What were the best and most challenging parts of the process?
One of the most challenging parts of the process was to stay true to myself and these writings. I find it so easy to stray and sometimes, it’s easier to imagine a scenario instead of remembering an event and drawing experiences from that. Due to the metaphorical sense of this record, I never wrote A B and C, I would jump in and out of colours and have moments of mindfulness on frequent occasions. So much of this insight is really difficult to put all into one song, knowing full well that a series of tracks together revolving around similar subjects would be better to work towards. The best parts by far are the moments in the studio, watching these songs become reality. When I was a kid, I had (still do!) a big imagination, and during school it was really hard for me to get what I was thinking down onto paper, I have a feeling this is why I write a lot in metaphors. I’d like to think I’ve achieved that goal with this record.
Do you have a favourite track?
All 5 tracks from the Aligning Fires EP are my favourite in some way! The title track is the most impressive lyrically, with a key change appearing towards the end of the song. ‘Wait A Minute’ was my favourite to write for sure and is the quickest song I have written to date. ‘Only Gone and Fallen In Love’ was the most technical, layering multiple voices within the chorus to capture that gospel soul sound. Also, sharing that experience with some of my friends who came in to help sing with me on the track was a blessing. ‘Foolish’ was my personal favourite to record. The process from start to finish, musically, just screamed ME!! ‘Amsterdam’ was the most personal song to record. Letting a good thing die can be difficult to convey and the song needed the utmost love and care from start to finish.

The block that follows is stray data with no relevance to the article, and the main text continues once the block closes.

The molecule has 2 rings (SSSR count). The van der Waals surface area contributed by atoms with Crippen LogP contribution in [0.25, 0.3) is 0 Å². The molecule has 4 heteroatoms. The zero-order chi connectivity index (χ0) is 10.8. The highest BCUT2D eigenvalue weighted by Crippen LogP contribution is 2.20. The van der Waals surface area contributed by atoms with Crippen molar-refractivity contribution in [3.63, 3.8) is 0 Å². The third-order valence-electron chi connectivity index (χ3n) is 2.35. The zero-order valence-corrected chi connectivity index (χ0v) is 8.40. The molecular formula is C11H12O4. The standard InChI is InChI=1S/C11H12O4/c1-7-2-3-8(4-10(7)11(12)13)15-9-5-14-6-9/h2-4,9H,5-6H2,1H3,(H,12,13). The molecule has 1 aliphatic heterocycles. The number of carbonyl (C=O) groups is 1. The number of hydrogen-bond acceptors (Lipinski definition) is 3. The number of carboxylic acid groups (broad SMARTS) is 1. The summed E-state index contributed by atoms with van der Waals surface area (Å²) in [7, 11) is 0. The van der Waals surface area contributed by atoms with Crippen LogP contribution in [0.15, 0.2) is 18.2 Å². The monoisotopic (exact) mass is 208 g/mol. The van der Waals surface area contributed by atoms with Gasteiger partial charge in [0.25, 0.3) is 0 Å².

I try my hardest every day to take my music to new heights, to continue chasing and beating my expectations. My dream one day is to have a team of managers, a backing band and others that I can call my family and tour the world, playing my music live to as many people as I possibly can. Playing the main stages at festivals and living my life to the fullest, knowing full well that this is who I want to be.
What’s the best season of the year?
Autumn!! I’m a bit of a winter baby and there’s nothing quite like the colour pallet that autumn brings!
Favourite type of cheese?
Halloumi, halloumi, and halloumi.
If you had access to a tardis, where/when would you go?
I’ve always been a fan of space and the incomprehensible size of the universe. I would have to take a trip out to the Hercules-Corona Borealis Great Wall, the largest known structure in the universe, weighing in at 10 billion lightyears across. I would open the doors and sit a while, or maybe forever, knowing me definitely forever!
The story is simple. After a chance meeting by being the last 4 in a Mario Kart tournament, Vigilantes became friends. They quickly put down the pads, picked up their guitars and never looked back. Not only will they be performing at Beyond the Woods in August, they will also be at Liquor in July for our festival warm up party!
We caught up with them to ask some of your questions…
So you’re performing at Liquor in July – have you done other gigs since lockdown or will this be your first?
Yeah! We supported Mark Morriss from Bluetones a couple of times which kicked off the rust, but these are our first headliners. Nervous!
Describe your music style in three words?
Big vocal harmonies
Where did your band name come from?
It means Lifeguard in Portuguese.
Which artists would you say are your main influences?
I’ve always loved Van Gogh, Da Vinci & Monet.
What’s your favourite thing about being in a band?
The feeling of completing songs or a live set to play to people!
What is your biggest goal?
My best goal was a 40 yard screamer I did when I was 12, but realistically London’s O2 Arena would be where I’m content.
What have you been up to lately?
We’ve just finished mixing and mastering our next releases, so just getting into the throws of everything again!